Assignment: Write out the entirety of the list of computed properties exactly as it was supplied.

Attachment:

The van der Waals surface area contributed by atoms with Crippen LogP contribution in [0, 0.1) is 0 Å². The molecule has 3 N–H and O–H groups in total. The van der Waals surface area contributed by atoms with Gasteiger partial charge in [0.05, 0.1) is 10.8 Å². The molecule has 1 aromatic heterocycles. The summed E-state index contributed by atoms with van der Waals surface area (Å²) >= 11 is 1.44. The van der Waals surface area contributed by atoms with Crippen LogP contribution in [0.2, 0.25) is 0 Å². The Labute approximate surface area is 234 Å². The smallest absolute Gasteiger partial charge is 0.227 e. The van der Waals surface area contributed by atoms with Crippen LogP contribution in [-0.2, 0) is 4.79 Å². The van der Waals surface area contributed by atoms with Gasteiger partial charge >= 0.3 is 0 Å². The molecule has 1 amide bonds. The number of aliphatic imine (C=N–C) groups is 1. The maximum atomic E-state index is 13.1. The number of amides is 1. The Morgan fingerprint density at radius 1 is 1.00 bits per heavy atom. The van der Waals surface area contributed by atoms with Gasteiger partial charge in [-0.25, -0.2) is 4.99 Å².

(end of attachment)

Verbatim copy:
The van der Waals surface area contributed by atoms with Crippen LogP contribution in [0, 0.1) is 0 Å². The molecule has 3 N–H and O–H groups in total. The van der Waals surface area contributed by atoms with Gasteiger partial charge in [0.05, 0.1) is 10.8 Å². The molecule has 1 aromatic heterocycles. The summed E-state index contributed by atoms with van der Waals surface area (Å²) >= 11 is 1.44. The van der Waals surface area contributed by atoms with Crippen LogP contribution in [0.2, 0.25) is 0 Å². The Labute approximate surface area is 234 Å². The smallest absolute Gasteiger partial charge is 0.227 e. The van der Waals surface area contributed by atoms with Crippen LogP contribution in [-0.2, 0) is 4.79 Å². The van der Waals surface area contributed by atoms with Gasteiger partial charge >= 0.3 is 0 Å². The molecule has 1 amide bonds. The number of aliphatic imine (C=N–C) groups is 1. The maximum atomic E-state index is 13.1. The number of amides is 1. The Morgan fingerprint density at radius 1 is 1.00 bits per heavy atom. The van der Waals surface area contributed by atoms with Gasteiger partial charge in [-0.25, -0.2) is 4.99 Å².